Quantcast

Texas Accountability Ratings Out Today; Polytechnic High Could Face Closure

August 1, 2008

By Eva-Marie Ayala and Diane Smith, Fort Worth Star-Telegram, Texas

Aug. 1–Polytechnic High School students are making gains on the state’s standardized test, but those scores may not be enough to keep the southeast Fort Worth school off the list of those targeted for closure because of poor academic ratings, officials said.

The annual accountability ratings for Texas schools and school districts are scheduled to be released at 1 p.m. today. If Poly is rated academically unacceptable for the fourth year in a row, it will face tougher sanctions that could include closure.

Schools that fail to improve after four years may be closed or placed under alternative management by Texas Education Commissioner Robert Scott, said DeEtta Culbertson, a Texas Education Agency spokeswoman.

Last year, all traditional schools in Northeast Tarrant County and the Arlington area were rated academically acceptable or better.

As of Thursday, Scott had not said how he will handle schools rated academically unacceptable for a fourth or fifth year, Culbertson said.

Before deciding to close a school, the commissioner reviews monthly campus reports and improvement plans. Schools facing a fifth year as academically unacceptable are also asked to have provisional plans in place. By the fifth year, Texas law dictates that the commissioner “shall order closure,” Culbertson said.

Polytechnic Principal Gary Braudaway said Thursday that he has seen the rating information, though the district had not released it publicly.

“The bottom line isn’t the bottom line on these ratings,” he said. “What the ratings don’t show is that scale scores are up, some students by 200 to 600 points. â“š…They don’t show the students’ growth we’ve had here.”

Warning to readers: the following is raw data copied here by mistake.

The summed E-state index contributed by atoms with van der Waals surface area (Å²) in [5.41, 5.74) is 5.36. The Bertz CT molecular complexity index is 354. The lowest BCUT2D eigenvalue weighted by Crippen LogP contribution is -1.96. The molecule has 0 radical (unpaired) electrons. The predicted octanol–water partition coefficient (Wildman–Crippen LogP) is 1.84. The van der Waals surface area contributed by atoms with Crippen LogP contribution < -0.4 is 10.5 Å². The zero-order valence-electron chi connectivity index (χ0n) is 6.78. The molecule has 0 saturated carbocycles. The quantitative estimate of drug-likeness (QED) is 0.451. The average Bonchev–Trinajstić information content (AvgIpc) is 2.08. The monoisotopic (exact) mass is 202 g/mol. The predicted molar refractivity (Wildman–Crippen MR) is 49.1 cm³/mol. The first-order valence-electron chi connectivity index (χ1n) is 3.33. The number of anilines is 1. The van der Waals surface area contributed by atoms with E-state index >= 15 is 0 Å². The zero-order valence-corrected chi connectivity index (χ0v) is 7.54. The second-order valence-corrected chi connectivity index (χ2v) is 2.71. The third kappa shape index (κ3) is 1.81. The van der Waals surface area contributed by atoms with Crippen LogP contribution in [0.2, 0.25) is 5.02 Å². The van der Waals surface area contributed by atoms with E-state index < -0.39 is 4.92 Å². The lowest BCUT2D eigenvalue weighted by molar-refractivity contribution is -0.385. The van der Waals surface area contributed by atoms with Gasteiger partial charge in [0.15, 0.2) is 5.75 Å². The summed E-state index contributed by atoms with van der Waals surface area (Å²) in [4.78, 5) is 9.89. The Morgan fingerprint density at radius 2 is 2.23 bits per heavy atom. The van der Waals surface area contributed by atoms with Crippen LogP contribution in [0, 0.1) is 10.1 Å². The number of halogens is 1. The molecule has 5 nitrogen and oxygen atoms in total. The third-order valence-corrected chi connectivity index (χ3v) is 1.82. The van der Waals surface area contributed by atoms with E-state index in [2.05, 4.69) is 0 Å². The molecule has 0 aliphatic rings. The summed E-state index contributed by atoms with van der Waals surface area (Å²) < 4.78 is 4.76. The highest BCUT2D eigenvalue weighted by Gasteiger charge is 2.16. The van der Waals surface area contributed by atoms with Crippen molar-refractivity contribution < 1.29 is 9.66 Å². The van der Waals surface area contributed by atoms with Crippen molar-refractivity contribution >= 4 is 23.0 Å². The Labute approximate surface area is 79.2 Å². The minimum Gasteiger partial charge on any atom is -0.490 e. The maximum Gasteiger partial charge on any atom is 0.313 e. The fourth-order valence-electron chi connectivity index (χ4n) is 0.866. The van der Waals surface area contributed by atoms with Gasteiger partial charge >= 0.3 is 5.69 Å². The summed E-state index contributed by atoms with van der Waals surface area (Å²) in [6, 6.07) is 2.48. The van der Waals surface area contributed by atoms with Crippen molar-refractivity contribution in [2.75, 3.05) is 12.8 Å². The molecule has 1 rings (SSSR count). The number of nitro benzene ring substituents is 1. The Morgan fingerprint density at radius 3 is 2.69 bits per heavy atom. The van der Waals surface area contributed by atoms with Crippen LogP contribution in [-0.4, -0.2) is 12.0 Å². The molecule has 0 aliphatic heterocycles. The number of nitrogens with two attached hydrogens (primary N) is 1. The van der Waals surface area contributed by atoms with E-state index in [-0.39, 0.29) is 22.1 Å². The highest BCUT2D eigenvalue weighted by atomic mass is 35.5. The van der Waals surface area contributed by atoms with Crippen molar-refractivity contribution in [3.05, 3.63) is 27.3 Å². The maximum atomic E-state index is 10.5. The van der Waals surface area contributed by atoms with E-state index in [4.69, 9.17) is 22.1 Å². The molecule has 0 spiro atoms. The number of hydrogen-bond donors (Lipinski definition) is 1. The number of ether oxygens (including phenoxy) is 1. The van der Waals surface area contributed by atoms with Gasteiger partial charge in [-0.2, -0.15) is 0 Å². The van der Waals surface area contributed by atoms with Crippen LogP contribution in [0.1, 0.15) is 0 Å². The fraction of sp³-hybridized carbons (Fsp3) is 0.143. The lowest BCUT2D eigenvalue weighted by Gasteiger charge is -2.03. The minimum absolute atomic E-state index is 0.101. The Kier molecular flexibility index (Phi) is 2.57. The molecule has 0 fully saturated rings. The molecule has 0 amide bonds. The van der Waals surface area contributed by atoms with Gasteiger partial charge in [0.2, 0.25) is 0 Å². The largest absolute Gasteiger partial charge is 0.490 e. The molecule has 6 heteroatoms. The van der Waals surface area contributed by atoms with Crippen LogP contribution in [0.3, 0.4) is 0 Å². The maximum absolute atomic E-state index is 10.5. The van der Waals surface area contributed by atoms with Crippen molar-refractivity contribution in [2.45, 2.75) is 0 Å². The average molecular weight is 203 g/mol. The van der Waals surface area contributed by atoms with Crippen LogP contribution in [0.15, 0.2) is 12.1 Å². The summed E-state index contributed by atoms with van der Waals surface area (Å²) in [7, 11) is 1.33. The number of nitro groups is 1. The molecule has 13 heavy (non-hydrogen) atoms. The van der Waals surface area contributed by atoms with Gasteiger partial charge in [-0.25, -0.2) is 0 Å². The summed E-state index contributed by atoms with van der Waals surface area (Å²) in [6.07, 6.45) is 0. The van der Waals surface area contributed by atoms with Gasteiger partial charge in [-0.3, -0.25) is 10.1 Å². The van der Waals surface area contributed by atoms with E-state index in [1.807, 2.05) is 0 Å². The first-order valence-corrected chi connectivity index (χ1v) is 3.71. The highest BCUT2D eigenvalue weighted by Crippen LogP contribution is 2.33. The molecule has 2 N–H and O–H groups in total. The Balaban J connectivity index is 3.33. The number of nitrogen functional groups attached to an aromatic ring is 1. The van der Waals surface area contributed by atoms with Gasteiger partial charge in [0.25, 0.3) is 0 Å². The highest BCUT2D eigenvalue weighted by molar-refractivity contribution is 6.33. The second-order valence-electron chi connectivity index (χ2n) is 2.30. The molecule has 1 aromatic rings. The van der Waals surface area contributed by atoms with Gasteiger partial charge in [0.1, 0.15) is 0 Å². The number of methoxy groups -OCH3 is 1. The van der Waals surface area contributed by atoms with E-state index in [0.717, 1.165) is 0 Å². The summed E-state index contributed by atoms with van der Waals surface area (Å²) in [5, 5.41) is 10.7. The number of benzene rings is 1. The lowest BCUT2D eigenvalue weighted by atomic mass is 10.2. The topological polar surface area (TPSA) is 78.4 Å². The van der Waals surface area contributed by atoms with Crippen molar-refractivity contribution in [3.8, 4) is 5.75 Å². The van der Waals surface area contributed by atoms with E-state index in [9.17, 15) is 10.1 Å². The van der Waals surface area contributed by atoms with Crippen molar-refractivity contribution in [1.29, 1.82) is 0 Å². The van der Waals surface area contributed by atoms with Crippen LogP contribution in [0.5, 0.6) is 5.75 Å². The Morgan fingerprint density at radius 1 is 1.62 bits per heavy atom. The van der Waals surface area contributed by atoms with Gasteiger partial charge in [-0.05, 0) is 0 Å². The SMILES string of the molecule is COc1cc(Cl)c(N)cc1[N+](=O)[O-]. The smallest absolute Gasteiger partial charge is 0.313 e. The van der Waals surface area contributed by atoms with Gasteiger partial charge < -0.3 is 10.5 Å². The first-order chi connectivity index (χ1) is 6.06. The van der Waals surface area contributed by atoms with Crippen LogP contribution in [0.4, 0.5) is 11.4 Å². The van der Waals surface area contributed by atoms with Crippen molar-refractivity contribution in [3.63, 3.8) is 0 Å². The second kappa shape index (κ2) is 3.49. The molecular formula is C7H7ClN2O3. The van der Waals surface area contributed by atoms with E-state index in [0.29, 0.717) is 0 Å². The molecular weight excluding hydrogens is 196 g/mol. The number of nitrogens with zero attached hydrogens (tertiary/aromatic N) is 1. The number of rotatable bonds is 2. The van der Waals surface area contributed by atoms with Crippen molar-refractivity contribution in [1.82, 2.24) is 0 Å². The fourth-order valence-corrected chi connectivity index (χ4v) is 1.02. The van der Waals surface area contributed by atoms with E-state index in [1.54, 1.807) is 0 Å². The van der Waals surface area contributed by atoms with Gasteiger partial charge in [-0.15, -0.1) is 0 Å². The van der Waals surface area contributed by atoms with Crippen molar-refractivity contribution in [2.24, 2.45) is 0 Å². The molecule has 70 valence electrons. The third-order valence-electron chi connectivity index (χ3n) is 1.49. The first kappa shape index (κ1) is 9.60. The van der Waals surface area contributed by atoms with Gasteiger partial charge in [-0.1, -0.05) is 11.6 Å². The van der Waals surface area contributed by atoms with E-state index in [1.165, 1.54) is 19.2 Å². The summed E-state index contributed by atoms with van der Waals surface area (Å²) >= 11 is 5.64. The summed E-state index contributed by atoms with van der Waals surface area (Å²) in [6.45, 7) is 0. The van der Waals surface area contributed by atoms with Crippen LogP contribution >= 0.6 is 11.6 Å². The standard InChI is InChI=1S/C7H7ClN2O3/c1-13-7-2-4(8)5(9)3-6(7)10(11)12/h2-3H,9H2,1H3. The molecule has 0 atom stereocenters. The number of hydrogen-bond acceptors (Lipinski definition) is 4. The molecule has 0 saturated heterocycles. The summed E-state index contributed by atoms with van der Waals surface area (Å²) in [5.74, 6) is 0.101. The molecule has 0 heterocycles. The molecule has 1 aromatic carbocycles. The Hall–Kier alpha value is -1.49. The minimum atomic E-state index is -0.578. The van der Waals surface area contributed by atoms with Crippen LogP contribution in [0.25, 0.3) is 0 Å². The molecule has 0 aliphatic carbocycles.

The state has closed two schools because of poor performance: Johnston High School in Austin and Sam Houston High School in Houston, both in June. Johnston was facing its fifth year as academically unacceptable, and Houston was facing its sixth.

A third school, G.L. Wiley Middle School in Waco, is facing its fifth rating as academically unacceptable. Scott ordered help in science instruction and granted the school a one-year waiver from alternative management, according to the Waco school district Web site.

This year, more students must pass the Texas Assessment of Knowledge and Skills for their schools to be rated academically acceptable, the second tier on the state’s four-tier rating scale.

Many challenges

The Fort Worth district had the most schools in Tarrant County — 15 — rated unacceptable last year.

Four high schools besides Polytechnic were also rated unacceptable: Diamond Hill, Dunbar, Eastern Hills and South Hills.

Four middle schools — Dunbar, Leonard, Meadowbrook and Wedgwood — missed being rated acceptable last year, and five elementary schools did not reach that rating. Those were I.M. Terrell, Morningside, Sunrise-McMillian, Western Hills (both primary and elementary) and Woodway.

District leaders have said the number of schools rated unacceptable will go down this year. They are also predicting an increase in recognized schools.

Charter schools

Three area charter schools will learn whether they have been rated unacceptable for the third year.

They are Jean Massieu Academy in Arlington, and Richard Milburn and Theresa B. Lee in Fort Worth. If they fail to reach acceptable status, they will have to replace staff.

Texas school ratings Check www.tea.state.tx.us after 1 p.m. today.

—–

To see more of the Fort Worth Star-Telegram, or to subscribe to the newspaper, go to http://www.dfw.com.

Copyright (c) 2008, Fort Worth Star-Telegram, Texas

Distributed by McClatchy-Tribune Information Services.

For reprints, email tmsreprints@permissionsgroup.com, call 800-374-7985 or 847-635-6550, send a fax to 847-635-6968, or write to The Permissions Group Inc., 1247 Milwaukee Ave., Suite 303, Glenview, IL 60025, USA.




comments powered by Disqus